A simple example that can help us understand this, is our tendency to shop more impulsively when hungry, simply because you think you might enjoy eating a box of doughnuts more than you actually will. Similarly, Dunn & Ashton-James (2008), found that when natural disasters occur, people often anticipate their sadness to be greater if more people are killed. But, students’ sadness was similar when the anticipated deaths were 50, as opposed to 1,000. It was consequently found that what did, in fact, influence how sad people felt was seeing images of victims, explaining why certain images on television have an impact on us.
What we are very prone to, after experiencing negative events, is something called impact bias, which we can understand as overestimating the impact of events that cause excessive emotion. But, again, why is this important? Wilson and Gilbert (2005), state its significance by explaining ‘affective forecasts’-predictions of future emotions- that influence the decisions we take, such as investing in a Mercedes against what may be advised, simply because we think it will result in pleasure that is extreme and lasting.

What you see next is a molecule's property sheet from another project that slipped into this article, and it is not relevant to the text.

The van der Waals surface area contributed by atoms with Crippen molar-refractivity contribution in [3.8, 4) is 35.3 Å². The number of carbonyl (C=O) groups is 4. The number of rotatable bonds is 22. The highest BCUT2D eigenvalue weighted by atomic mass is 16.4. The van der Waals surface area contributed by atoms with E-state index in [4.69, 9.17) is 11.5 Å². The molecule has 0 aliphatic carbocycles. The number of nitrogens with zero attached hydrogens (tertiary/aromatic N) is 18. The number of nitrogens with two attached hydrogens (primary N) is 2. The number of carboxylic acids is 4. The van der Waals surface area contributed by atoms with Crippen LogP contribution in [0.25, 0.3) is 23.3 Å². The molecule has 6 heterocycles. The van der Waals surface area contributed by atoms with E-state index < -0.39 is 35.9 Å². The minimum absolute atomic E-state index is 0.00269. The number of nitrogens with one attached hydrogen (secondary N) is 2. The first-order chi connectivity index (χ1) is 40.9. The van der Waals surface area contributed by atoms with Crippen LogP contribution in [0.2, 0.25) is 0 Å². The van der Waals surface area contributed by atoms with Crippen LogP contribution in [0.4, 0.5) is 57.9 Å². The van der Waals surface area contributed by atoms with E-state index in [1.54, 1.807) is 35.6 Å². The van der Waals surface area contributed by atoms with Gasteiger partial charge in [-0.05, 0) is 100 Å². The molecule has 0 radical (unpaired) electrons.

But, when we think about events that do have an adverse impact on how we live, what we are able to do, and our control over the situation, such as this, we may think such principles do not apply, and that the effects of this will stay with us in a way that may seem unending and extreme. What we can look toward, then, is the fact that we do have a tendency to underestimate the speed and power that our psychological immune system holds, which entails how we may rationalize, forgive and limit emotional trauma. ‘Immune neglect’, as found by Gilbert and Wilson, shows how we remain ignorant of our psychological immune system, where we do readily adapt to negative events that may range from a team defeat to a romantic breakup, faster and better than we ever thought we were capable of.
What we should keep with us, is this very belief, that we are far more resilient under most circumstances than we anticipate, and hence, are more than adept and able to recover from an event that has changed the way we live, and what we think about ourselves and the world, at large.
-Written by: Ketaki Singh
Illustration Credits: Sanya Jain